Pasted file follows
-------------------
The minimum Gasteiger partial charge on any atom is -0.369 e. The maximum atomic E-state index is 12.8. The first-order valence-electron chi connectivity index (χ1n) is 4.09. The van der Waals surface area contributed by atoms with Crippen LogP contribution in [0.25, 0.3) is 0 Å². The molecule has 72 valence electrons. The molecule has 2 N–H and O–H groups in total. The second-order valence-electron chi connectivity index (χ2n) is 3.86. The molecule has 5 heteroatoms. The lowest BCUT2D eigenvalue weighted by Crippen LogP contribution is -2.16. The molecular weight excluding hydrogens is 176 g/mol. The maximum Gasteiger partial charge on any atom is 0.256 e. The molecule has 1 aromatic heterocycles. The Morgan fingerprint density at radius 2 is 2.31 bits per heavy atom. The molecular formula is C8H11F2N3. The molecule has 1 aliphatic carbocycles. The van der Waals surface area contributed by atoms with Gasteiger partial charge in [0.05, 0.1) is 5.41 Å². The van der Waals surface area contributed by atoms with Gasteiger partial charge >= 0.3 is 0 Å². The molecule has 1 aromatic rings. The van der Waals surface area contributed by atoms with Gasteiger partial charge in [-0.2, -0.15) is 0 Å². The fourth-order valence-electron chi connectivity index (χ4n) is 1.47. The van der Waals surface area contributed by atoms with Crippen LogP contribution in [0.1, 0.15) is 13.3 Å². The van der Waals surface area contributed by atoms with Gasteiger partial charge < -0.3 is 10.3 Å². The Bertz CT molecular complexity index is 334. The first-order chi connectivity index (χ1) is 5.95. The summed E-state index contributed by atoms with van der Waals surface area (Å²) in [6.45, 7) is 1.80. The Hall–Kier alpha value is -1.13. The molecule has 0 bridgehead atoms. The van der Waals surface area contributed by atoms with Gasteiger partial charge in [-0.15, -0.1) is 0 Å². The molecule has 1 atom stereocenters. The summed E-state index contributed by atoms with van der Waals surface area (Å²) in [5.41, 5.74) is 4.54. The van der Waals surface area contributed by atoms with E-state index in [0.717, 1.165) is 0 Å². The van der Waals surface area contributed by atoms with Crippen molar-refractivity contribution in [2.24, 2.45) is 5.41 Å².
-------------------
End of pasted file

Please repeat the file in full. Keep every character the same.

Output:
The minimum Gasteiger partial charge on any atom is -0.369 e. The maximum atomic E-state index is 12.8. The first-order valence-electron chi connectivity index (χ1n) is 4.09. The van der Waals surface area contributed by atoms with Crippen LogP contribution in [0.25, 0.3) is 0 Å². The molecule has 72 valence electrons. The molecule has 2 N–H and O–H groups in total. The second-order valence-electron chi connectivity index (χ2n) is 3.86. The molecule has 5 heteroatoms. The lowest BCUT2D eigenvalue weighted by Crippen LogP contribution is -2.16. The molecular weight excluding hydrogens is 176 g/mol. The maximum Gasteiger partial charge on any atom is 0.256 e. The molecule has 1 aromatic heterocycles. The Morgan fingerprint density at radius 2 is 2.31 bits per heavy atom. The molecular formula is C8H11F2N3. The molecule has 1 aliphatic carbocycles. The van der Waals surface area contributed by atoms with Gasteiger partial charge in [0.05, 0.1) is 5.41 Å². The van der Waals surface area contributed by atoms with Gasteiger partial charge >= 0.3 is 0 Å². The molecule has 1 aromatic rings. The van der Waals surface area contributed by atoms with Gasteiger partial charge in [-0.2, -0.15) is 0 Å². The fourth-order valence-electron chi connectivity index (χ4n) is 1.47. The van der Waals surface area contributed by atoms with Crippen LogP contribution in [0.1, 0.15) is 13.3 Å². The van der Waals surface area contributed by atoms with Gasteiger partial charge < -0.3 is 10.3 Å². The Bertz CT molecular complexity index is 334. The first-order chi connectivity index (χ1) is 5.95. The summed E-state index contributed by atoms with van der Waals surface area (Å²) in [6.45, 7) is 1.80. The Hall–Kier alpha value is -1.13. The molecule has 0 bridgehead atoms. The van der Waals surface area contributed by atoms with Gasteiger partial charge in [-0.15, -0.1) is 0 Å². The molecule has 1 atom stereocenters. The summed E-state index contributed by atoms with van der Waals surface area (Å²) in [5.41, 5.74) is 4.54. The van der Waals surface area contributed by atoms with E-state index in [0.717, 1.165) is 0 Å². The van der Waals surface area contributed by atoms with Crippen molar-refractivity contribution in [2.24, 2.45) is 5.41 Å².